Greste, who described his coverage of Egypt as “routine,” has written letters from his prison cell denouncing the military-led government's refusal to tolerate any criticism, and he has noted the jail is becoming crowded by detainees picked up for challenging the state. Supporters say the conditions in which the journalists are held are deplorable, with vermin infesting the cells.
Since Morsi's ouster in July, the government has rounded up thousands of Brotherhood supporters and sympathizers. Over a thousand have also been killed in clashes with police, including several hundred Islamists who were killed when security forces broke up a sit-in demonstration in the Egyptian capital.
Muslim Brotherhood members and supporters have held almost daily protests against Egypt's military leadership since the coup that ousted Morsi. The military said the intervention was necessary because weeks of mass protests against Morsi and his policies were destabilizing the country. The Muslim Brotherhood has denied any role in in a series of bombings and other attacks against security forces since July.
Egypt designated the Brotherhood a terrorist organization after a December bombing that was claimed by Islamic militant group Ansar Beit al Maqdas. Officials say the two groups are aligned, while members deny any links.

You May Like

Guatemala Mudslide Death Toll Rises to 86

Death toll is expected to continue to rise as emergency crews dig through tons of earth for an estimated 350 people still missing More

Goodbye Pocahontas: Photos Reveal Today's Real Native Americans

Weary of stereotypes, photographer Matika Wilbur is determined to reshape the public's perception of her people More

Debris Found in Search for Missing Ship

Objects located Sunday have not yet been confirmed to be from the 240 meter container ship, El Faro, which disappeared in the eye of Hurricane Joaquin, according to US Coast Guard More

This forum has been closed.
There are no comments in this forum. Be first and add one

Featured Videos

Your JavaScript is turned off or you have an old version of Adobe's Flash Player. Get the latest Flash player.
Russia’s Syria Involvement Raising Concerns in Europei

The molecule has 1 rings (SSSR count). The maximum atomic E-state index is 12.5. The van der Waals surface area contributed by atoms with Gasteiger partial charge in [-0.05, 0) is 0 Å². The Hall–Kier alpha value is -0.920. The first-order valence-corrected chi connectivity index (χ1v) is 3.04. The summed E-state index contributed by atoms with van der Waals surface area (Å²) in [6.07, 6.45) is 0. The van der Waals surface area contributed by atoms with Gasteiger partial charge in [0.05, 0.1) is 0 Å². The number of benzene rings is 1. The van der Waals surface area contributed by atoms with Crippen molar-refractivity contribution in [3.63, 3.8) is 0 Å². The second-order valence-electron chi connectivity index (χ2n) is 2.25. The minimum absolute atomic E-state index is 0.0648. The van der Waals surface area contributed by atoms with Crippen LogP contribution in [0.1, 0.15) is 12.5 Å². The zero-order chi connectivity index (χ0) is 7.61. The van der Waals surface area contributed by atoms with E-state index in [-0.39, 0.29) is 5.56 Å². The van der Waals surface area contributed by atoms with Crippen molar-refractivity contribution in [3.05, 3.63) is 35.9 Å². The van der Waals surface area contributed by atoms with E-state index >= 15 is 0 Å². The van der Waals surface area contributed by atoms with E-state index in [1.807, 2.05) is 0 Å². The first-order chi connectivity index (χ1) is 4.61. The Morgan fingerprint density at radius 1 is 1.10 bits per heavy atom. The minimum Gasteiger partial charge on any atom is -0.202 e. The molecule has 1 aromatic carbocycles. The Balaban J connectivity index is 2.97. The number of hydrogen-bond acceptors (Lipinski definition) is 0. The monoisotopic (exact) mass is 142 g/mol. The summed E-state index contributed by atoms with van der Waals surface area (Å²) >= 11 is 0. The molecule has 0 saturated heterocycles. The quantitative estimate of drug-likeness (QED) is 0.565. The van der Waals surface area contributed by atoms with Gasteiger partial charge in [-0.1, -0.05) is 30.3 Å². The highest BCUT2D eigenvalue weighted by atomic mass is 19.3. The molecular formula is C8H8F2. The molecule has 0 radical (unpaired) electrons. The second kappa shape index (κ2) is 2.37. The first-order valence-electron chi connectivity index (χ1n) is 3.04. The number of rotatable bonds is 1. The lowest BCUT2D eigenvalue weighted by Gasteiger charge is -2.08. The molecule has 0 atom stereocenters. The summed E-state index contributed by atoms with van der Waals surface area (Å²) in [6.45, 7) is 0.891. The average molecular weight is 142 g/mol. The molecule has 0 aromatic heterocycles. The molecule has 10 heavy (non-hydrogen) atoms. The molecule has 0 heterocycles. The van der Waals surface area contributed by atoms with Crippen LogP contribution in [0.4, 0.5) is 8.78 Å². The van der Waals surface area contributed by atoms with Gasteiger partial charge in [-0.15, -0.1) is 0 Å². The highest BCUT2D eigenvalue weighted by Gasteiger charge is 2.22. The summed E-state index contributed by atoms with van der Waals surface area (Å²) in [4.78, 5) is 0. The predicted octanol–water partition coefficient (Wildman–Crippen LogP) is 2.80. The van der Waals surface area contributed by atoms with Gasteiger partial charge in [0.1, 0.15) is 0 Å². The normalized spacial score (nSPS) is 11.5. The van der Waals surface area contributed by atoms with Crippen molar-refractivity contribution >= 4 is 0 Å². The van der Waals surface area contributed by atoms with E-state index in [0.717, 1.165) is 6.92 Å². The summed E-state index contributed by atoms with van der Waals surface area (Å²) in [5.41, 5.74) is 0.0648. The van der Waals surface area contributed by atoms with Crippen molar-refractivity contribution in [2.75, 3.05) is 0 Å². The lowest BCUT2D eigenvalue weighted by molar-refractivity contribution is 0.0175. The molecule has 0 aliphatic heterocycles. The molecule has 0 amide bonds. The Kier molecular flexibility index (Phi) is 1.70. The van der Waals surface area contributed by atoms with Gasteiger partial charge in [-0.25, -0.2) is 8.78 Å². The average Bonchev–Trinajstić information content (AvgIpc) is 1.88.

Luis Ramirez
October 02, 2015 4:45 PM
European nations are joining the United States in demanding that Russia stop targeting opposition groups other than the Islamic State militants as Russian warplanes continue to conduct raids in Syria. The demand came in a statement from Britain, France, Germany, Qatar, Saudi Arabia, Turkey and the United States Friday. VOA Europe correspondent Luis Ramirez reports.

Video Russia’s Syria Involvement Raising Concerns in Europe

European nations are joining the United States in demanding that Russia stop targeting opposition groups other than the Islamic State militants as Russian warplanes continue to conduct raids in Syria. The demand came in a statement from Britain, France, Germany, Qatar, Saudi Arabia, Turkey and the United States Friday. VOA Europe correspondent Luis Ramirez reports.

Video First Self-Driving Truck Debuts on European Highways

The first automated semi-trailer truck started its maiden voyage Friday, Oct. 2, on a European highway. The Daimler truck called 'Actros' is the first potentially mass-produced truck whose driver will be required only to monitor the situation, similar to the role of an airline captain while the plane is in autopilot mode. VOA’s George Putic reports.

Video Nano-tech Filter Cleans Dirty Water

Access to clean water is a problem for hundreds of millions of people around the world. Now, a scientist and chemical engineer in Tanzania (in East Africa) is working to change that by creating an innovative water filter that makes dirty water safe. VOA’s Deborah Block has the story.

Video Demand Rising for Organic Produce in Cambodia